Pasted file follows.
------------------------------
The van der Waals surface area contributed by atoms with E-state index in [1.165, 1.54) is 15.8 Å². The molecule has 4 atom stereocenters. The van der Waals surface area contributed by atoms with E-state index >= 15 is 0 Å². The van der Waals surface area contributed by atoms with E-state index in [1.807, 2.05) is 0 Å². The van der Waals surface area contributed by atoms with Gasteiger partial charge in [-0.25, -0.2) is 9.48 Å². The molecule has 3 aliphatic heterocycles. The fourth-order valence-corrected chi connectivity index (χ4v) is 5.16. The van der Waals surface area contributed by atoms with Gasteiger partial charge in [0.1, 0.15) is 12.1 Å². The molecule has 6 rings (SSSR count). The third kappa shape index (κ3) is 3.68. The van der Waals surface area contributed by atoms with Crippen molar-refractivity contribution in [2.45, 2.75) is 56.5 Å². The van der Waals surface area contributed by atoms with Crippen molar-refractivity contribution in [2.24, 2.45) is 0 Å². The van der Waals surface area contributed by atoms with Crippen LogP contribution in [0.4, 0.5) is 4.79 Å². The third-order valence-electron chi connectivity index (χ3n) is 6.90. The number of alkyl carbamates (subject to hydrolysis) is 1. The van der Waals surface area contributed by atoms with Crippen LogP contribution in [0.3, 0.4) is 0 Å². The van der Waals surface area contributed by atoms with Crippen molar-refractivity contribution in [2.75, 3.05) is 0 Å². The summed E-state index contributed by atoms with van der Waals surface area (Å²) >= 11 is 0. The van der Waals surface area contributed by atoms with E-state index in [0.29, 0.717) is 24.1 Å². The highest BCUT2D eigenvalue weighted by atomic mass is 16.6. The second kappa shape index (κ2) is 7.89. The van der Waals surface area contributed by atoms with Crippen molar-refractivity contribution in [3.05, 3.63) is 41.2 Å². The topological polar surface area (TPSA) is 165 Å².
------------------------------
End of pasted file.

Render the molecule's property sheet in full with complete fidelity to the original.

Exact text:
The van der Waals surface area contributed by atoms with E-state index in [1.165, 1.54) is 15.8 Å². The molecule has 4 atom stereocenters. The van der Waals surface area contributed by atoms with E-state index >= 15 is 0 Å². The van der Waals surface area contributed by atoms with E-state index in [1.807, 2.05) is 0 Å². The van der Waals surface area contributed by atoms with Gasteiger partial charge in [-0.25, -0.2) is 9.48 Å². The molecule has 3 aliphatic heterocycles. The fourth-order valence-corrected chi connectivity index (χ4v) is 5.16. The van der Waals surface area contributed by atoms with Gasteiger partial charge in [0.1, 0.15) is 12.1 Å². The molecule has 6 rings (SSSR count). The third kappa shape index (κ3) is 3.68. The van der Waals surface area contributed by atoms with Crippen molar-refractivity contribution in [2.45, 2.75) is 56.5 Å². The van der Waals surface area contributed by atoms with Crippen molar-refractivity contribution in [2.24, 2.45) is 0 Å². The van der Waals surface area contributed by atoms with Crippen LogP contribution in [0.4, 0.5) is 4.79 Å². The third-order valence-electron chi connectivity index (χ3n) is 6.90. The number of alkyl carbamates (subject to hydrolysis) is 1. The van der Waals surface area contributed by atoms with Crippen LogP contribution in [0.3, 0.4) is 0 Å². The van der Waals surface area contributed by atoms with Crippen molar-refractivity contribution in [2.75, 3.05) is 0 Å². The summed E-state index contributed by atoms with van der Waals surface area (Å²) >= 11 is 0. The van der Waals surface area contributed by atoms with E-state index in [0.29, 0.717) is 24.1 Å². The highest BCUT2D eigenvalue weighted by atomic mass is 16.6. The second kappa shape index (κ2) is 7.89. The van der Waals surface area contributed by atoms with Crippen molar-refractivity contribution in [3.05, 3.63) is 41.2 Å². The topological polar surface area (TPSA) is 165 Å².